In contrast, my online students must post written work each week, and also take a quiz on each assigned chapter in the text. The latter are a small percentage of the graded work but are a way of making sure that the textbook's boilerplate is actually read. In some MBA programs I would not use a textbook in an operations or management accounting course, but our MBAs run the gamut from CPAs and engineers to artists, poets, and MDs, and need the theory and vocabulary lessons that a well-written textbook can provide. Still, the meat of my graduate courses is in the cases. So, learning to teach cases effectively online was my biggest concern as I started my online teaching career some nine years back.
I posed that problem to Royce Robertson, then a young IT staff member at Plymouth State who was charged with supporting us teachers in our early forays into online education. Royce and I discussed ways to make case analysis meaningful for the students, ensuring that all would get a chance to attack unfamiliar business situations on their own, and thus avoid having a few eager beavers dominating the discussions and hogging the learning process.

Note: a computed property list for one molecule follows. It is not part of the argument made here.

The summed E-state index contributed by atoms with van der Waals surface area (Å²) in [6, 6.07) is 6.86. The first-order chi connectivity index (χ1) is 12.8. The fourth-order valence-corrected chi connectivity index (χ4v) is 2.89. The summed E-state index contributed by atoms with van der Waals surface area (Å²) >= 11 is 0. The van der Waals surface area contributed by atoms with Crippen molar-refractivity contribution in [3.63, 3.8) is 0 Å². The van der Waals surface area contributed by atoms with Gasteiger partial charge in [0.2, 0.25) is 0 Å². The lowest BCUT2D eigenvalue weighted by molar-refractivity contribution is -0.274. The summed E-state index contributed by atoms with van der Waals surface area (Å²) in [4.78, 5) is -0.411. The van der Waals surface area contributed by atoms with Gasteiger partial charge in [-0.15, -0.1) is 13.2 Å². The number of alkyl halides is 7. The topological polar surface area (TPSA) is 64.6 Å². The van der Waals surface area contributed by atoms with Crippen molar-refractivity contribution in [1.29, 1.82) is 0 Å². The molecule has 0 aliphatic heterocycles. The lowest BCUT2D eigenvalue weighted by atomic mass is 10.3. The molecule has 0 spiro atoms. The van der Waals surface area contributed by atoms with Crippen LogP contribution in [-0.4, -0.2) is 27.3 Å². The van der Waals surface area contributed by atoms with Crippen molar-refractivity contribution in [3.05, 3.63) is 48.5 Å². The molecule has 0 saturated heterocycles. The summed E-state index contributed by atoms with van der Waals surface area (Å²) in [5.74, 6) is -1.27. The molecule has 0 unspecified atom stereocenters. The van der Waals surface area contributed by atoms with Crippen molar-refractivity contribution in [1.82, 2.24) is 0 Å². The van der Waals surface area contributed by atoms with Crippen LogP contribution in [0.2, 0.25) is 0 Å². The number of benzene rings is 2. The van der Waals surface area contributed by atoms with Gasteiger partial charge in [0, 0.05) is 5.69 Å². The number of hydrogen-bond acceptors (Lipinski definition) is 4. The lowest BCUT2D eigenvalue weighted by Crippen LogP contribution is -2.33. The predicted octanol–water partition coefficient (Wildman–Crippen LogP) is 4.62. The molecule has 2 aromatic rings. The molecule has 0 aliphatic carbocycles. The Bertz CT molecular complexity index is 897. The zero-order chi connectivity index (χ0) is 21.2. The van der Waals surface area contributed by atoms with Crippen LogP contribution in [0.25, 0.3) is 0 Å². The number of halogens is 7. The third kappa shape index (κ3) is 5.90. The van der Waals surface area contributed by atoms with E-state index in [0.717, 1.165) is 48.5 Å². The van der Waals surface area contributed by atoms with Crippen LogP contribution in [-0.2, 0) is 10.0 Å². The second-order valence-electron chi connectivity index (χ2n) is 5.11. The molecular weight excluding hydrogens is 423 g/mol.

Case analysis is a matter of studying the situation described in a case, sifting the relevant from the irrelevant data, identifying the problems, opportunities, and areas requiring management attention in the case, then setting objectives, identifying alternative courses of action, weighing their costs, practicality, and probabilities of success against a chosen set of criteria, making a decision, and then boiling it all down to an action plan. That is real work. It is also the heart of the "vicarious experience" that makes for quality in an MBA program. Graduates of case-based courses can think. They do not fear the unfamiliar, they enjoy its challenges. How could I see to it that my online MBA students got that kind of a learning opportunity?